Sunday, 12 March 2017

PNG Opposition describe Government's move to push for Australian AID policy shift as 'shame' and 'hogwash'

THROUGH the Honorable Minister for National Planning and Monitoring Charlies Abel, the O'Neill-Dion Government has requested the Australian Government to do away with the AID and opt for trade. 
This means the Australian Government will now fund the Education, Health and Infrastructure directly and not through AID that is injected into the PNG Government Budget annually. 

This request has surprised the vising Australian Foreign Minster Julie Bishop, saying the shift will not escape its tough guideline against corruption.  It also will be a matter for Australian taxpayers interest whether the shift is anything noble or not.    

Meanwhile, PNG Opposition Leader Don Polye has described the government’s request to the Australian government to direct its aid into the Budget as ‘a shame.’

Addressing yet another record crowd at Sirunki in Enga province on Friday (March 10), Mr Polye said the fund was ‘not an income from Porgera Gold Mine or other projects’ in the country.

He added it was from a sovereign nation which PNG does not have a single control over. 

He further said it was justifiable to ask these companies as the government partly owned them.

“Asking a sovereign nation to shift their foreign aid to address the government’s economic mismanagement is a real shame. 

“This is hogwash,” he said this when commenting on a discussion to request Australia to fund PNG’s budget at a ministerial summit in Madang.

Polye has slammed the Prime Minister Peter O’Neill and his government for mounting pressure irresponsibly on Australia to directly fund health and education programs in the country.

He said something which he referred to as a ‘stupid request’ should not be an excuse to affect the bilateral relationship which both countries enjoyed for a long while. 

He warns that Australia is a major contributor of aid to the country and that the government must negotiate for terms and clauses within the periphery of their agreements of bilateral relationship. 

“Our development budget is only K4 billion. It has been tied down to repaying the K3 billion UBS loan. 

“No wonder, the Prime Minister and his ministers have been so desperate to drag others in to solve self-created economic crisis,” he said. 

Polye said he even warned that PNG’s economy was sinking under PM O’Neill, adding MPs in the government were only obsessed with their DSIPs without doing anything about it.

The Push for Policy Change on AusAID
At the 25th Papua New Guinea-Australia Ministerial Forum in Madang the PNG Government sent signals that by 2020, Australian aid, which is worth more than A$500 million [US$378 million], should be channeled through the PNG budget system.

PNG is the biggest recipient with more than 60 per cent of Australia’s total assistance package for foreign countries.
Currently, Australian aid targets specific programs outside PNG’s development budget and the government has complained about this, saying it does not conform with its development priorities.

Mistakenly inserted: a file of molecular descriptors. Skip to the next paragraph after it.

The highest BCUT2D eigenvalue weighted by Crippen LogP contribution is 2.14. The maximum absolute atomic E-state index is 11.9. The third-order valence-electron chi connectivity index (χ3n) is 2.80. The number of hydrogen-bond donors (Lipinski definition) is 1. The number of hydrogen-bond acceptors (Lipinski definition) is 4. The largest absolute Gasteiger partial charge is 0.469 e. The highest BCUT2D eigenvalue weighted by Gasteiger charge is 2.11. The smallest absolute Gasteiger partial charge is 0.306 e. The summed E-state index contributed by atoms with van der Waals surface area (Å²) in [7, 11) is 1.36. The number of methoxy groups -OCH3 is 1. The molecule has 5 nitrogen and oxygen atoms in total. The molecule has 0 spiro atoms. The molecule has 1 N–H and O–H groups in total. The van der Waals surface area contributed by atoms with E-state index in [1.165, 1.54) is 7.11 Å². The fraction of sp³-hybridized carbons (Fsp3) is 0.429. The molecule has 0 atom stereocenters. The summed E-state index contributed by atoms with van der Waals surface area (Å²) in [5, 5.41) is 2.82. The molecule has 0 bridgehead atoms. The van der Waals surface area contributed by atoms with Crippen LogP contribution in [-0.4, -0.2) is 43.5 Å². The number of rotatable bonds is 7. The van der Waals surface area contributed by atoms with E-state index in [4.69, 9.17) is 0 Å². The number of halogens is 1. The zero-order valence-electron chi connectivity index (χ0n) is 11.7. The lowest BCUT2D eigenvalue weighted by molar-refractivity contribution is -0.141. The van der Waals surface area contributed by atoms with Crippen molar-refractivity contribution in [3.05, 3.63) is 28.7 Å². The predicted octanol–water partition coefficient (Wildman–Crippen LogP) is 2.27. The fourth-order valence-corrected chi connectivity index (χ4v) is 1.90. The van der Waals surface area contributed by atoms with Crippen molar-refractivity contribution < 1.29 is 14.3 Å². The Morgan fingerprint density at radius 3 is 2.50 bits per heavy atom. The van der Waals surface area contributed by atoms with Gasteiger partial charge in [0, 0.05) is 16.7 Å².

National Planning Minister Charles Abel said yesterday that there was now a need to continue to evolve the relationship to one based on a mutually beneficial trading and investment partnership.

Mr Abel said that as the planning minister and head of the aid program, he requested that a significant trade and investment package be included and that all programs continued to be more focused and visible with fewer programs and less focus on technical assistance.
"We want trade not aid. We just want them to come in and support the PNG Government system…they are channeling their aid, which is recognised in our budget, but it’s not really passing through our budget," he said.

"We want you to continue the work, you helping us, but you have to make it more strategic and more visible and thicker, not thinly spread everywhere.
"All we are saying is we have established our government plans, we have our targets and we want you to come in and work through our plans."

Mr Abel said that aid used to be budget support in the 1990s, but Australia moved away from that because there were issues they were not comfortable with.
He said that based on the Medium Term Development Plan (MTDP) 2 and the 2015 PNG Development Cooperation Policy, the PNG Government’s desire is to move the aid program to budget support by 2020.

"The aid can be program-based but must come through PNG’s systems," he said.
Successive MTDPs promote critical development indicators that the PNG Government and its development partners, like the Government of Australia, commit to addressing in a comprehensive, robust and dynamic manner.

Mr Abel said it is important to have a structured approach to aid co-ordination, and the Australian Government and other development partners must recognize and subscribe to the development aspirations of the Government and people.

Part of the crowd in Surunki, Enga Province listening to Opposition leader and Kandep MP Don Polye speaking about the Government's unwise move to request for policy change on the Australian AID. Image: PNG Opposition Media/PR.

1 comment: